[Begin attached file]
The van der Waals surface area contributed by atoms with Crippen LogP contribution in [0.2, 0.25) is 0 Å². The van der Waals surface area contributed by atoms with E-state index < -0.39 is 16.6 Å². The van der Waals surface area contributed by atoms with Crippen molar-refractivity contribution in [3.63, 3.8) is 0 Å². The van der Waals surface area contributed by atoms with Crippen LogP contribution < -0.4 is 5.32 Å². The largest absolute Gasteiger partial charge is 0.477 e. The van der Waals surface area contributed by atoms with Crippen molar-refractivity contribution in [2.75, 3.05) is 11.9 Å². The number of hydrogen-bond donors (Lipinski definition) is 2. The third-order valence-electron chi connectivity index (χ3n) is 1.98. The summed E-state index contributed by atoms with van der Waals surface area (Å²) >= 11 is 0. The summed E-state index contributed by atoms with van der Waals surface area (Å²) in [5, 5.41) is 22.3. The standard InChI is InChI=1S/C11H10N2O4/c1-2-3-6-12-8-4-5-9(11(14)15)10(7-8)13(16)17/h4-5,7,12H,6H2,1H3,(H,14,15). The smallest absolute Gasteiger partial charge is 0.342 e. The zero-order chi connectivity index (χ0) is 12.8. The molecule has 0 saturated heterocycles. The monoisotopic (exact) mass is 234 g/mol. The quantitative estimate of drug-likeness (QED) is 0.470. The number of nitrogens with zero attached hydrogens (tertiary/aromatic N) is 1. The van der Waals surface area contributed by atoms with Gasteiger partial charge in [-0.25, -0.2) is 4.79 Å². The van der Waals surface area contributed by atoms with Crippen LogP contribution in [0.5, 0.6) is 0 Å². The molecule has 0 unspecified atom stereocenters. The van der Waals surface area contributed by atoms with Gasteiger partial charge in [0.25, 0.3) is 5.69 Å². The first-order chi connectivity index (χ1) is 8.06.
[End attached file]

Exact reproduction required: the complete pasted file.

The van der Waals surface area contributed by atoms with Crippen LogP contribution in [0.2, 0.25) is 0 Å². The van der Waals surface area contributed by atoms with E-state index < -0.39 is 16.6 Å². The van der Waals surface area contributed by atoms with Crippen molar-refractivity contribution in [3.63, 3.8) is 0 Å². The van der Waals surface area contributed by atoms with Crippen LogP contribution < -0.4 is 5.32 Å². The largest absolute Gasteiger partial charge is 0.477 e. The van der Waals surface area contributed by atoms with Crippen molar-refractivity contribution in [2.75, 3.05) is 11.9 Å². The number of hydrogen-bond donors (Lipinski definition) is 2. The third-order valence-electron chi connectivity index (χ3n) is 1.98. The summed E-state index contributed by atoms with van der Waals surface area (Å²) >= 11 is 0. The summed E-state index contributed by atoms with van der Waals surface area (Å²) in [5, 5.41) is 22.3. The standard InChI is InChI=1S/C11H10N2O4/c1-2-3-6-12-8-4-5-9(11(14)15)10(7-8)13(16)17/h4-5,7,12H,6H2,1H3,(H,14,15). The smallest absolute Gasteiger partial charge is 0.342 e. The zero-order chi connectivity index (χ0) is 12.8. The molecule has 0 saturated heterocycles. The monoisotopic (exact) mass is 234 g/mol. The quantitative estimate of drug-likeness (QED) is 0.470. The number of nitrogens with zero attached hydrogens (tertiary/aromatic N) is 1. The van der Waals surface area contributed by atoms with Gasteiger partial charge in [-0.25, -0.2) is 4.79 Å². The van der Waals surface area contributed by atoms with Crippen LogP contribution in [0.5, 0.6) is 0 Å². The molecule has 0 unspecified atom stereocenters. The van der Waals surface area contributed by atoms with Gasteiger partial charge in [0.25, 0.3) is 5.69 Å². The first-order chi connectivity index (χ1) is 8.06.